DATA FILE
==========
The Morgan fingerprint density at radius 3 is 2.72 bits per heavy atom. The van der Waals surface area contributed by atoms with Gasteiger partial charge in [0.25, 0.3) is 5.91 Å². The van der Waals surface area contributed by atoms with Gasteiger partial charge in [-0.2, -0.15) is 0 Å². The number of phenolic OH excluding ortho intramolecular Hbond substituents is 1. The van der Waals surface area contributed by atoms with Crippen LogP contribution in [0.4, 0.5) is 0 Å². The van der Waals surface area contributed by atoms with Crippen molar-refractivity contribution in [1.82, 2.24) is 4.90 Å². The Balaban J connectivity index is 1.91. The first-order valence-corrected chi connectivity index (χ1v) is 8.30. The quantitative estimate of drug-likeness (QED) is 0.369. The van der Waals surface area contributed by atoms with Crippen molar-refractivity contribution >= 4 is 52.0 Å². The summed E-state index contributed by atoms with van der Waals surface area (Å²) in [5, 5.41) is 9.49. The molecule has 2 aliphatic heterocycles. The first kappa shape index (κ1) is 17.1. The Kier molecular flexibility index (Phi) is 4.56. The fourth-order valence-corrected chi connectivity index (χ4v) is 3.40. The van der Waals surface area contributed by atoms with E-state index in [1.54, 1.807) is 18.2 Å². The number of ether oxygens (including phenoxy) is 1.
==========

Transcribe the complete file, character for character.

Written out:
The Morgan fingerprint density at radius 3 is 2.72 bits per heavy atom. The van der Waals surface area contributed by atoms with Gasteiger partial charge in [0.25, 0.3) is 5.91 Å². The van der Waals surface area contributed by atoms with Gasteiger partial charge in [-0.2, -0.15) is 0 Å². The number of phenolic OH excluding ortho intramolecular Hbond substituents is 1. The van der Waals surface area contributed by atoms with Crippen LogP contribution in [0.4, 0.5) is 0 Å². The van der Waals surface area contributed by atoms with Crippen molar-refractivity contribution in [1.82, 2.24) is 4.90 Å². The Balaban J connectivity index is 1.91. The first-order valence-corrected chi connectivity index (χ1v) is 8.30. The quantitative estimate of drug-likeness (QED) is 0.369. The van der Waals surface area contributed by atoms with Crippen molar-refractivity contribution >= 4 is 52.0 Å². The summed E-state index contributed by atoms with van der Waals surface area (Å²) in [5, 5.41) is 9.49. The molecule has 2 aliphatic heterocycles. The first kappa shape index (κ1) is 17.1. The Kier molecular flexibility index (Phi) is 4.56. The fourth-order valence-corrected chi connectivity index (χ4v) is 3.40. The van der Waals surface area contributed by atoms with E-state index in [1.54, 1.807) is 18.2 Å². The number of ether oxygens (including phenoxy) is 1.